After lunch we moved to British Residency. It served as the residence for the British Resident General who was a representative in the court of the Nawab. It is located in the heart of the city. Lastly we visited Indra Gandhi Planetarium and got some knowledge about our planet and stars.





Jodhpur jaunt


The day of our arrival we could not make any programme due to hot climate. So we decided to out out in the evening. We opted to spend our time to the nearest point from our Guest House i.e. Ghanta Ghar, also known as the clock tower. It was built by Maharaja Sardar Singh (1880-1911) from whom the market takes it name.

In fact, the tower dominates the entire scenario. Though it is small yet it is beautiful.  Beside the tower, there is  Sadar Market that is frequented by tourists on shopping spree. From this market, tourists can purchase the local products of Jodhpur.

Next day morning we visited Umaid Bhawan Palace,  is one of the world’s largest private residences. A part of the palace is managed by Taj Hotel.

Named after Maharaja Umaid Singh  this palace has 347 rooms and serves as the principal residence of the erstwhile Jodhpur royal family.

A part of the palace also houses a museum. The Palace was built to provide employment to thousands of people during the time of famine during 1857.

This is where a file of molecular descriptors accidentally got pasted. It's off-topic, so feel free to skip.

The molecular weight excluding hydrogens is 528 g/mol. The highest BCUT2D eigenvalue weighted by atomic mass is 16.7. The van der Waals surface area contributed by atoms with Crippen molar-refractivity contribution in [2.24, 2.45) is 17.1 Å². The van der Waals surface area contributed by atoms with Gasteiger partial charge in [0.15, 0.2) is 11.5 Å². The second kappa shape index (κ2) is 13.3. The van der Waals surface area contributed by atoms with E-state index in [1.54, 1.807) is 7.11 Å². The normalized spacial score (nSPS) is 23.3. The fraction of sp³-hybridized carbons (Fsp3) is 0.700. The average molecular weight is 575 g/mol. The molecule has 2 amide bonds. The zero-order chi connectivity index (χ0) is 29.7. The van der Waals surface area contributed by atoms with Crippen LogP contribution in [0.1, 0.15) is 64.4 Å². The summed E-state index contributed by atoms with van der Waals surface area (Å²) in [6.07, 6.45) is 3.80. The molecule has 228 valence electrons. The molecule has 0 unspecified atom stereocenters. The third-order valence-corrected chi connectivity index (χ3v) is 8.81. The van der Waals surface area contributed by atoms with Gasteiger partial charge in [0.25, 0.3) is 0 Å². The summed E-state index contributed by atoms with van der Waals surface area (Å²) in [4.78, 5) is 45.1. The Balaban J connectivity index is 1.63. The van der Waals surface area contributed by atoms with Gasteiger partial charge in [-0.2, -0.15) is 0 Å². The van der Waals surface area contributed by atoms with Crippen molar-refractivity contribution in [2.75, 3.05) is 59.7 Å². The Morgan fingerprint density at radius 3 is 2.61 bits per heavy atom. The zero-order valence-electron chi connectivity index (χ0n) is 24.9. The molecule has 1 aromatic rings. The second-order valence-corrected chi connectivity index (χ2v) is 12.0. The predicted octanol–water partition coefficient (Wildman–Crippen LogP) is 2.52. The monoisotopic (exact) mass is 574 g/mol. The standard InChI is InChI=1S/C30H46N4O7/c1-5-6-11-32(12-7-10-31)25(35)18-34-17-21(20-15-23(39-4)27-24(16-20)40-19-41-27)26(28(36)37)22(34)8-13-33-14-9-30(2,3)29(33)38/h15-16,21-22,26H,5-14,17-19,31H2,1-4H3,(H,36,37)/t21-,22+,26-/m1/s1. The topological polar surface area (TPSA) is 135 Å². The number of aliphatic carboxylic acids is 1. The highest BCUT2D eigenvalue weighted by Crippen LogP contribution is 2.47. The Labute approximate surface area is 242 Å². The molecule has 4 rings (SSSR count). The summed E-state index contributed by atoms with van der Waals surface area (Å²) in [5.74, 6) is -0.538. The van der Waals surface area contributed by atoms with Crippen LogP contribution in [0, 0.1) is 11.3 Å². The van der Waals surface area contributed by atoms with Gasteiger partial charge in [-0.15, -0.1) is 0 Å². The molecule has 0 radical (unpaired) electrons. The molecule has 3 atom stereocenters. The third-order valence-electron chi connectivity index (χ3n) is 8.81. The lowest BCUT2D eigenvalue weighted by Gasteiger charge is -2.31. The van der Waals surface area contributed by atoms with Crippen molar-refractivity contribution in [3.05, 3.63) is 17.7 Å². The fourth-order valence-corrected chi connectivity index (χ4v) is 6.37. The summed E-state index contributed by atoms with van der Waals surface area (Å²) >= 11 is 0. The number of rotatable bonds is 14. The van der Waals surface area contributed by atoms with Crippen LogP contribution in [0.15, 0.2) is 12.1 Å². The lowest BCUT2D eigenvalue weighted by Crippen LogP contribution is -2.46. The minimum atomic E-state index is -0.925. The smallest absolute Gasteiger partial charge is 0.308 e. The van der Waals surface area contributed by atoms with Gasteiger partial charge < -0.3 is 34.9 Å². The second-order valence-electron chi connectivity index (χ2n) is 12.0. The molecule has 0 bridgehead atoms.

The entire palace complex built with sandstone and marble . The palace, magnificent in its lavish proportions, consists of a throne chamber, an exclusive private meeting hall, a Durbar Hall to meet the public, a vaulted banquet hall, private dining halls, a ball room, a library, an indoor swimming pool and spa, a billiards room, four tennis courts, two unique marble squash courts, and long passages.

Our next point was Mehrangarh (Mehran Fort),  is one of the largest forts in India. Built around 1460 by Rao Jodha, the fort is situated 410 feet (125 m) above the city and is enclosed by imposing thick walls. Inside its boundaries there are several palaces known for their intricate carvings and expansive courtyards.

There are seven gates, which include Jayapol (meaning ‘victory’), built by Maharaja Man Singh to commemorate his victories over Jaipur, Udaipur and Bikaner armies.

The museum in the Mehrangarh fort is one of the most well-stocked museums. In one section of the fort museum there is a selection of old royal palanquins including the elaborate domed gilt Mahadol palanquin which was won in a battle from the Governor of Gujarat in 1730. The museum exhibits the heritage of the Rathores in arms, costumes, paintings and decorated period

Mehrangarh Fort stands a hundred feet in splendor on a perpendicular cliff, four hundred feet above the sky line. Built with red sand stone, imposing, invincible and yet with a strange haunting beauty that beckons .

We also visited Mandore Garden. Mandore is located about 5 miles north of Jodhpur. It was the former capital of Maharajas of Marwar. Its extensive Mandore garden, with high rock terrace, makes it a popular local attraction.